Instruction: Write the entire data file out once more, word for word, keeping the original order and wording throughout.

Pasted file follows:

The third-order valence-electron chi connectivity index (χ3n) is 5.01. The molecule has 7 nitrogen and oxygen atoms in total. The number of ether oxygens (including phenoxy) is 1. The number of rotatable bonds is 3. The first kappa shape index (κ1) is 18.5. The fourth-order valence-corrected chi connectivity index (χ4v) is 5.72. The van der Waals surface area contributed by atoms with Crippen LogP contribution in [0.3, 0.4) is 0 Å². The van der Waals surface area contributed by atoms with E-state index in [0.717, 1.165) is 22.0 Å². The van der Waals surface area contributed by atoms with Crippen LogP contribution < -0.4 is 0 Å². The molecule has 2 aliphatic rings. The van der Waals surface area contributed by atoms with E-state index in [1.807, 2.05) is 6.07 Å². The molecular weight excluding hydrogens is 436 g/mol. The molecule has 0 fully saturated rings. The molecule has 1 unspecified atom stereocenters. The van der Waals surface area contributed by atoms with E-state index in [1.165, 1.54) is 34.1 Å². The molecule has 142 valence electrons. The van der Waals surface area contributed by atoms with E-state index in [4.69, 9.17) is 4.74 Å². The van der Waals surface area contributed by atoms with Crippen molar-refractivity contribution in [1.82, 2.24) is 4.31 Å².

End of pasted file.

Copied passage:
The third-order valence-electron chi connectivity index (χ3n) is 5.01. The molecule has 7 nitrogen and oxygen atoms in total. The number of ether oxygens (including phenoxy) is 1. The number of rotatable bonds is 3. The first kappa shape index (κ1) is 18.5. The fourth-order valence-corrected chi connectivity index (χ4v) is 5.72. The van der Waals surface area contributed by atoms with Crippen LogP contribution in [0.3, 0.4) is 0 Å². The van der Waals surface area contributed by atoms with E-state index in [0.717, 1.165) is 22.0 Å². The van der Waals surface area contributed by atoms with Crippen LogP contribution < -0.4 is 0 Å². The molecule has 2 aliphatic rings. The van der Waals surface area contributed by atoms with E-state index in [1.807, 2.05) is 6.07 Å². The molecular weight excluding hydrogens is 436 g/mol. The molecule has 0 fully saturated rings. The molecule has 1 unspecified atom stereocenters. The van der Waals surface area contributed by atoms with E-state index in [1.165, 1.54) is 34.1 Å². The molecule has 142 valence electrons. The van der Waals surface area contributed by atoms with E-state index in [4.69, 9.17) is 4.74 Å². The van der Waals surface area contributed by atoms with Crippen molar-refractivity contribution in [1.82, 2.24) is 4.31 Å².